Friday, 19 October 2012

LFF: The Sapphires Review

Director: Wayne Blair

Writer: Tony Briggs, Keith Thompson

Starring: Chris O’Dowd, Deborah Mailman, Jessica Maulboy, Shari Sebbens, Miranda Tapsell, Tory Kittles

Plot: Four aborigine women with a great talent for singing struggle during the turbulent era of the late 1960s when it comes to equal rights. Their own country won’t accept them for who they are but when an Irish talent scout, Dave (O’Dowd), stumbles upon them, he brings them to Vietnam to perform for the troops (without the matter of race preventing their success).

The stage show of The Sapphires is lovingly referred to in many sequences of the film adaptation. Blair’s direction is very theatrical – whether it is in framing, sets, or prop and character positioning – and completely befitting of this type of film. The story based on factual events is extraordinary and at times seems hard to believe; this is where the artificial aspects of the aesthetic are incorporated appropriately. It’s a tale of magical talent and spirit – juxtaposing natural acting and a fantastically phenomenal plot.

The Sapphires in an exercise in exuberance and often it seems tough to restrain yourself from getting up in the cinema audience and applauding after song numbers. Watching the film is like being in seats of an archaic theatre, watching a story unfolds partly through set decoration but also from your imagination. As the four ladies get up to sing on stage your mind does envisage a bigger band, a larger audience, and a grander stage all around the Sapphires – as much as you may do seeing it as a play. On occasion the feigned elements bleed through and some characterisations of the Sapphire sisterhood drifts into token territory but this is even satirically noted by Dave giving each band member a title (“the lead singer”, “the pretty one”, “dance captain”).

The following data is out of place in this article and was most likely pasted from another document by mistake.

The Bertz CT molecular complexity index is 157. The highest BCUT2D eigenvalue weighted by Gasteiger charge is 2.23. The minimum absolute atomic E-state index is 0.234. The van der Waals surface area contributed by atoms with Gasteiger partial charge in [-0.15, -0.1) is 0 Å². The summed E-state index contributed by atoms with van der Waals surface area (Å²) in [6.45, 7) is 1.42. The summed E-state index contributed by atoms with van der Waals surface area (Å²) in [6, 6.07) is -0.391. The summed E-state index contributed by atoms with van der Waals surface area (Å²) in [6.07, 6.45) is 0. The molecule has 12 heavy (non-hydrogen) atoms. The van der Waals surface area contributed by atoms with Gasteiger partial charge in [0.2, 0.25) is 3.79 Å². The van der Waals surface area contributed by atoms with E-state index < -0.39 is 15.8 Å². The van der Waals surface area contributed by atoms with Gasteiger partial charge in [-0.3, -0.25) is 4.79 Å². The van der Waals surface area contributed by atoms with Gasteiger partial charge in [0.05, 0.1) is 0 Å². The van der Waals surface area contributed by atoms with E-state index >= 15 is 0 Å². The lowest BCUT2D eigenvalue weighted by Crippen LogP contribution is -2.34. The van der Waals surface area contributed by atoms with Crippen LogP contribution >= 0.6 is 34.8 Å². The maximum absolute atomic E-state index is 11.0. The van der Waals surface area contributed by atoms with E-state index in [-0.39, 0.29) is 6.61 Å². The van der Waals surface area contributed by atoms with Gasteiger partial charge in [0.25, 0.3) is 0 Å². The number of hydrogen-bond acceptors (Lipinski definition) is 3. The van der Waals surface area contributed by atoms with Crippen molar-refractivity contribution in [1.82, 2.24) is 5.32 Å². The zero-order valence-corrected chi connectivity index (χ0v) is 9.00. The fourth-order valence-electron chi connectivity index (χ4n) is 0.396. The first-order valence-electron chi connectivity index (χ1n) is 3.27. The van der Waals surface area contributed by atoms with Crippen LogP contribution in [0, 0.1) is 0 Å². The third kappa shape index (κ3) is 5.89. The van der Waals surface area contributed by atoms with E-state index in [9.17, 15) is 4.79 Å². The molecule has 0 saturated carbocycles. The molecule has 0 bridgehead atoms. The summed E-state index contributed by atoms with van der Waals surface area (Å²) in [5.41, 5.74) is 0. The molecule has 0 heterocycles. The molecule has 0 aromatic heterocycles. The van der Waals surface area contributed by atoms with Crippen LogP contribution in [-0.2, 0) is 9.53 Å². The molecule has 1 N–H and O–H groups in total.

With moments of political commentary the film is not completely light and entertaining. What makes the four singers’ story so interesting are the hardships they had to face in order to achieve something. Where the emotional punches are made (as well as some actual punches thrown in one scene) they ring strong and true. The tonality has, after years of stage tours and receptions, been tidied to both entertain and inform.

O’Dowd plays a part uncommon in his opus so far – advertising his funny bone as normal but also a terrific singing voice. The most attention-grabbing aspect is, however, the new talent in the form of the Sapphire actresses. The women all bring their own history and experience to their roles, giving the film enormous vitality and allure. Deborah Mailman (who has played the role of Gail for a number of years already) secures the drama whilst the rest of the women dance around with genuine joy. The soul that Dave strives for in the Sapphires’ performance is so evident and infectious thanks to the actresses obvious adoration of the music. Jessica Mauboy has in real life released two solo albums and her casting as the lead vocalist was very smart. Shari Sebbens and Miranda Tapsell are given less grounding within the narrative but can still outshine the other cast members if need be, as well as taking over vocals when the occasion calls for it. Tapsell, especially, has a fiery quality that immediately takes the edge off some of the more gloomy issues of discrimination that her character and supporting family face.

The Sapphires is unexpectedly superb for a film based on the monotonous under-achiever story arc. It could have become overpowered by cliché and dainty sentimentality but it remains focused in telling a dramatic story mixed with tremendous soul. The music has been chosen fantastically well and the soundtrack elevates the film to new heights (far beyond the tripe of ABBA in Mamma Mia and criminal covers in Glee). The acting and direction is great, and even with some tedious plot points its aim to delight is completely accomplished. It certainly won’t be for everyone, but for those wanting a fun trip to the cinema it will certainly pass the hours well; this film is an absolute crowd-pleaser that will have you toe-tapping and finger-clicking all the way through. 

By Piers McCarthy. Also posted on Blogomatic3000. The Gala report for The Sapphires can be found here

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